More and more of our coin customers are expanding their collections to include paper money. And for good reason. Paper money, and especially the older large-size currency, brings eye-catching color, impressive artwork and sophisticated designs to any collection!
Intricate designs discourage forgers
Paper money has always been targeted by counterfeiters. So its designs are carefully created to make duplication as difficult as possible. Modern paper currency features extensive security devices including micro-printing, fluorescent security threads, optically variable ink, holograms and watermarks. But older bank notes simply relied on intricate typography, detailed illustrations, ornate borders and other elements by the finest artists and engravers of their time. These artisans performed their magic on several types of American currency:
- Obsolete Bank Notes – before federal paper money debuted during the Civil War, private banks issued their own currency. Each design was unique, and each note bore the name and location of the bank. So collectors can enjoy “obsoletes” from their home town, region or state.
- Legal Tender Notes – introduced during the Civil War and also known as United States Notes, these were the first circulating U.S. bank notes. Famous Legal Tender Note designs include the “rainbow” notes, “woodchopper” notes, “bison” note and “sawhorse” reverse.
- National Bank Notes & produced from 1863-1929, National Bank Notes display the name and city of the issuing national bank as well as the bank’s four-digit federal charter number. So these popular collectibles offer local and regional as well as national interest.
- Silver Certificates – issued from 1878 until the 1960s and once redeemable for silver coins or bullion. Famous issues include Series 1896 Educational Notes with stunning illustrations, Series 1899 “Black Eagle” Notes and Series 1899 “Indian Chief” Notes.
- Gold Certificates – issued from 1865 until the early 1930s with distinct golden-orange coloring and once redeemable for gold coins on demand. Most were redeemed after FDR’s 1933 Gold Recall Order that made these notes illegal to own until the 1960s.
- Federal Reserve Notes – legislation in 1913 created the Federal Reserve System and currency known as Federal Reserve Notes. These are the notes we know and use today and are the only type of U.S. paper currency issued since the mid-20th century.
Popular ways to collect paper money
- Some collectors enjoy owning a $1 or $5 bill of each type listed above – Legal Tender Note, Silver Certificate, Federal Reserve Note etc.
- Other collectors strive to assemble one of each denomination ($1, $2, $5, $10, $20 etc.) within a type of paper currency.
- A larger goal is to own one of each denomination and design within a currency type ($1 Legal Tender Notes went through several different designs).
- Until the 1920s, U.S. bank notes measured a big 7-3/8″ x 3-1/8″ and some collectors specialize in this older “large-size” currency.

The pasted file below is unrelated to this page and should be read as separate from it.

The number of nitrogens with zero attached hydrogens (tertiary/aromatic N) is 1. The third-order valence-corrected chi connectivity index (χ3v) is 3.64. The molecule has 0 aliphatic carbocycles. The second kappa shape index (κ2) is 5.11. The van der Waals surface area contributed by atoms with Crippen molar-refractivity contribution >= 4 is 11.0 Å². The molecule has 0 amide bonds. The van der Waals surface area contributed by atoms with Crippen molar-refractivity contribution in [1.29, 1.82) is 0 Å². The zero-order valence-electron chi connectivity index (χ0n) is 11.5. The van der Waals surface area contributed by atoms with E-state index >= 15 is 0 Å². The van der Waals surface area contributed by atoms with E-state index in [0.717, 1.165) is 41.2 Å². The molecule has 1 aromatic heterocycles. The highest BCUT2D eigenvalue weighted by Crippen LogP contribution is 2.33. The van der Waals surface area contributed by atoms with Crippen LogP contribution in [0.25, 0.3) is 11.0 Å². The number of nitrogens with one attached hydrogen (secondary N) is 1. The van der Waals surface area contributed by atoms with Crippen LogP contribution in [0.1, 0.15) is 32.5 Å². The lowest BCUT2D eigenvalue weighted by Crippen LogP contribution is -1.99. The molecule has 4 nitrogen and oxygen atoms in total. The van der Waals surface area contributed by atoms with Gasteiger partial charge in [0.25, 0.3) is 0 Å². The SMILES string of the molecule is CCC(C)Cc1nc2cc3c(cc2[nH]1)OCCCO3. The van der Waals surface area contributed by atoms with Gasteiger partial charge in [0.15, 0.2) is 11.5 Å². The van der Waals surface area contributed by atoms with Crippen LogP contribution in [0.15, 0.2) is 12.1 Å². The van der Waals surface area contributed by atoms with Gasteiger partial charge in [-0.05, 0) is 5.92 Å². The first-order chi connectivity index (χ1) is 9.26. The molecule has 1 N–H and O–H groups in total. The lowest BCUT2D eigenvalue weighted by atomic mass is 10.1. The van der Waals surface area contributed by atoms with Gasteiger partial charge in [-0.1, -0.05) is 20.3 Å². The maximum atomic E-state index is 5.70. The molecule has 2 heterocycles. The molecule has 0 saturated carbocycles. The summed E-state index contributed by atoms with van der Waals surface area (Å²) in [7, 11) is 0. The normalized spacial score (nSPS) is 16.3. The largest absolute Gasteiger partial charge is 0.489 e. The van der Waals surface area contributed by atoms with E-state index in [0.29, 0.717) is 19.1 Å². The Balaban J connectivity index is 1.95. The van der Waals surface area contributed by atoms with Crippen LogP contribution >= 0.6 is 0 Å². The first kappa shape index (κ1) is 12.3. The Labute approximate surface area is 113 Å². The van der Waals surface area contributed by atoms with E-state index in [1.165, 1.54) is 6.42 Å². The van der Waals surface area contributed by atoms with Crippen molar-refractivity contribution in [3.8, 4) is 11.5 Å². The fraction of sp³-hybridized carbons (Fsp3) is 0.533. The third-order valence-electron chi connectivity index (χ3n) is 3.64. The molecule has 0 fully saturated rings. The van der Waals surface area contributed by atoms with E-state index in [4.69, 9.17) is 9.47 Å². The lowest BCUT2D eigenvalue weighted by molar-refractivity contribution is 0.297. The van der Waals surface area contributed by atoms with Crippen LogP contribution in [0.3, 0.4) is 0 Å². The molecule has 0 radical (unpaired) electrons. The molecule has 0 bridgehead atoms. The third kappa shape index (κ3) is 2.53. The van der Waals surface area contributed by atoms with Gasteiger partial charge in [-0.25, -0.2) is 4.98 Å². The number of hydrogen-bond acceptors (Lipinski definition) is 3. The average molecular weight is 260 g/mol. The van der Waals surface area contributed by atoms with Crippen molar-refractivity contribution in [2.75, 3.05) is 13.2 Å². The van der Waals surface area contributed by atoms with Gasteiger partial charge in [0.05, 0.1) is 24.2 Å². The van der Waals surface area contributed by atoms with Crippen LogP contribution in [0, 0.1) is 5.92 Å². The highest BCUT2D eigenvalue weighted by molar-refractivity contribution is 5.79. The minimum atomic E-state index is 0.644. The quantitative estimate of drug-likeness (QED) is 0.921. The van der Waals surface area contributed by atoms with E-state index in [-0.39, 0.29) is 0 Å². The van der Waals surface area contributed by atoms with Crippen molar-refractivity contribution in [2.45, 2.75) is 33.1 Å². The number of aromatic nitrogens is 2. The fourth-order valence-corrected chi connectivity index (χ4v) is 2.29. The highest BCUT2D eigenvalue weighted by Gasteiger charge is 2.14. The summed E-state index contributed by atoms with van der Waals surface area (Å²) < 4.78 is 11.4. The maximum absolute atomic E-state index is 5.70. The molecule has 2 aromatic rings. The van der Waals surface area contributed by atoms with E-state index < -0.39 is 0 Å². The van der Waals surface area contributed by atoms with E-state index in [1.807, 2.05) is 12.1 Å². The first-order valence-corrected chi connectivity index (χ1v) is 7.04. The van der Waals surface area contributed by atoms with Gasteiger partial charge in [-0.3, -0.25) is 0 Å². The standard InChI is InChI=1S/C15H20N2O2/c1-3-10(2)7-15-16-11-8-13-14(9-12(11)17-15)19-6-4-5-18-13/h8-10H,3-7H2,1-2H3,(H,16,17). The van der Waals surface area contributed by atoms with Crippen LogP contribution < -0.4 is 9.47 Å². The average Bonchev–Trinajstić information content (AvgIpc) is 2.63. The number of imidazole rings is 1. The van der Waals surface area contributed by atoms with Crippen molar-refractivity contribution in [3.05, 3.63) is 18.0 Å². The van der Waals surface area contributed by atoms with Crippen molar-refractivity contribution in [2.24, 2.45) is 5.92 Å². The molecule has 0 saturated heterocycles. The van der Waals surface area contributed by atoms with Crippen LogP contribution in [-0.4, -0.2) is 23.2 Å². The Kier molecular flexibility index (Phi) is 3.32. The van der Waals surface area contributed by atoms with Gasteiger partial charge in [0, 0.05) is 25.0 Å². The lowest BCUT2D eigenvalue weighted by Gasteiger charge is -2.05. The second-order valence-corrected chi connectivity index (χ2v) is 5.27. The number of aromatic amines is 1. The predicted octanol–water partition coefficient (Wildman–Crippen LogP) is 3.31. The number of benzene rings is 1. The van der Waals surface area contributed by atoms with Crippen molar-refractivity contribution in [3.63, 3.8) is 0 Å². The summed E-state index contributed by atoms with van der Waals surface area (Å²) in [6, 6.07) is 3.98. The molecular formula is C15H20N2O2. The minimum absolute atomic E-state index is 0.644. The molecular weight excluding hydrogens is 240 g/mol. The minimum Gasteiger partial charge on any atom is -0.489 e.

- Other collectors concentrate on “small-size” bank notes from the 1920s to date which are more available and affordable.
Special types of collectible currency
Special-issue paper currency has been produced during particular eras or events in America history. The Civil War era gave collectors two fascinating types of collectible paper money:
Confederate Currency was issued by the Confederate States of America in denominations of 50¢ to $1,000 from 1861-1864. Fractional Currency was issued by the Union in denominations of 3¢ to 50¢ from 1862-1876 to address a war-era coin shortage due to hoarding.
Emergency conditions during World War II created two types of special currency which could be easily identified and demonetized if large quantities fell into enemy hands:
After the Japanese attack on Pearl Harbor, Hawaii Emergency Notes with special brown serial numbers and seals and with hawaii overprints on each side of the face and across the back were issued in the Hawaiian Islands. And when U.S. troops landed on the beaches of North Africa in November of 1942, they carried North Africa Emergency Notes consisting of $1, $5 and $10 Silver Certificates with distinctive yellow seals.
Other special types of currency can be found right in your pocket! Sought-after “Star Notes” have an asterisk next to their serial numbers – indicating they were replacements for notes damaged during production. And notes with certain serial numbers are prized by collectors. These include “ladders” (1,2,3,4 etc.), “radars” that read the same backward and forward (63477436), “repeaters” (58295829), binaries made up of only two digits (96996966) and others. Happy hunting!
Follow your interests to get started!
Whether you try collecting older large-size U.S. bank notes or colorful modern issues from around the world, you’ll find that paper money adds great visual interest to your collection. Take time to examine the intricate typography and illustrations… It’s sure to spur your interest in paper money artistry!
Do you appreciate and collect paper money? Please share your comments or suggestions with our other readers…